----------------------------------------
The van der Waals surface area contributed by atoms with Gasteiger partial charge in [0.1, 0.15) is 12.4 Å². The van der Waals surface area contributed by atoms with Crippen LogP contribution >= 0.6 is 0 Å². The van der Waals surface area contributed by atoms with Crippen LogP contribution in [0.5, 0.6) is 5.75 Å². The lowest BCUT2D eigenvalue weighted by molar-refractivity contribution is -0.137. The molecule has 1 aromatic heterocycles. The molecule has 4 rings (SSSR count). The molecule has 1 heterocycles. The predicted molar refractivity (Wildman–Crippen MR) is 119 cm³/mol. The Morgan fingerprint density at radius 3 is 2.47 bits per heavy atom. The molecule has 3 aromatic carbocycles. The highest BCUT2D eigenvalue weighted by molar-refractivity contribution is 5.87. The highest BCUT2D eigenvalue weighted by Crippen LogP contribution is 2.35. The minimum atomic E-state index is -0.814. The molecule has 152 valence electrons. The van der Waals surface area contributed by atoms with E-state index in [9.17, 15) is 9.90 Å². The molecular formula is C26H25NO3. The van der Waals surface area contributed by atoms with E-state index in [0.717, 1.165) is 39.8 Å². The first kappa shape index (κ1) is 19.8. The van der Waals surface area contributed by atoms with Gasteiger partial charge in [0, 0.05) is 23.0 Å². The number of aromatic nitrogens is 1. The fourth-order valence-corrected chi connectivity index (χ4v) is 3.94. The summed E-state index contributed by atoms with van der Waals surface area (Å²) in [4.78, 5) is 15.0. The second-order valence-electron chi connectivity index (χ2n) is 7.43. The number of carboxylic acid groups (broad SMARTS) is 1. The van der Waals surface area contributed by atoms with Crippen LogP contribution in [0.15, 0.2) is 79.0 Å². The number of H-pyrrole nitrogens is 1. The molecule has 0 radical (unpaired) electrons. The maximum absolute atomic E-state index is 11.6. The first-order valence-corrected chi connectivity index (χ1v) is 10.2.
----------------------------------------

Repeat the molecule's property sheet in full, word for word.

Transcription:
The van der Waals surface area contributed by atoms with Gasteiger partial charge in [0.1, 0.15) is 12.4 Å². The van der Waals surface area contributed by atoms with Crippen LogP contribution >= 0.6 is 0 Å². The van der Waals surface area contributed by atoms with Crippen LogP contribution in [0.5, 0.6) is 5.75 Å². The lowest BCUT2D eigenvalue weighted by molar-refractivity contribution is -0.137. The molecule has 1 aromatic heterocycles. The molecule has 4 rings (SSSR count). The molecule has 1 heterocycles. The predicted molar refractivity (Wildman–Crippen MR) is 119 cm³/mol. The Morgan fingerprint density at radius 3 is 2.47 bits per heavy atom. The molecule has 3 aromatic carbocycles. The highest BCUT2D eigenvalue weighted by molar-refractivity contribution is 5.87. The highest BCUT2D eigenvalue weighted by Crippen LogP contribution is 2.35. The minimum atomic E-state index is -0.814. The molecule has 152 valence electrons. The van der Waals surface area contributed by atoms with E-state index in [9.17, 15) is 9.90 Å². The molecular formula is C26H25NO3. The van der Waals surface area contributed by atoms with E-state index in [0.717, 1.165) is 39.8 Å². The first kappa shape index (κ1) is 19.8. The van der Waals surface area contributed by atoms with Gasteiger partial charge in [0, 0.05) is 23.0 Å². The number of aromatic nitrogens is 1. The fourth-order valence-corrected chi connectivity index (χ4v) is 3.94. The summed E-state index contributed by atoms with van der Waals surface area (Å²) in [4.78, 5) is 15.0. The second-order valence-electron chi connectivity index (χ2n) is 7.43. The number of carboxylic acid groups (broad SMARTS) is 1. The van der Waals surface area contributed by atoms with Crippen LogP contribution in [0.15, 0.2) is 79.0 Å². The number of H-pyrrole nitrogens is 1. The molecule has 0 radical (unpaired) electrons. The maximum absolute atomic E-state index is 11.6. The first-order valence-corrected chi connectivity index (χ1v) is 10.2.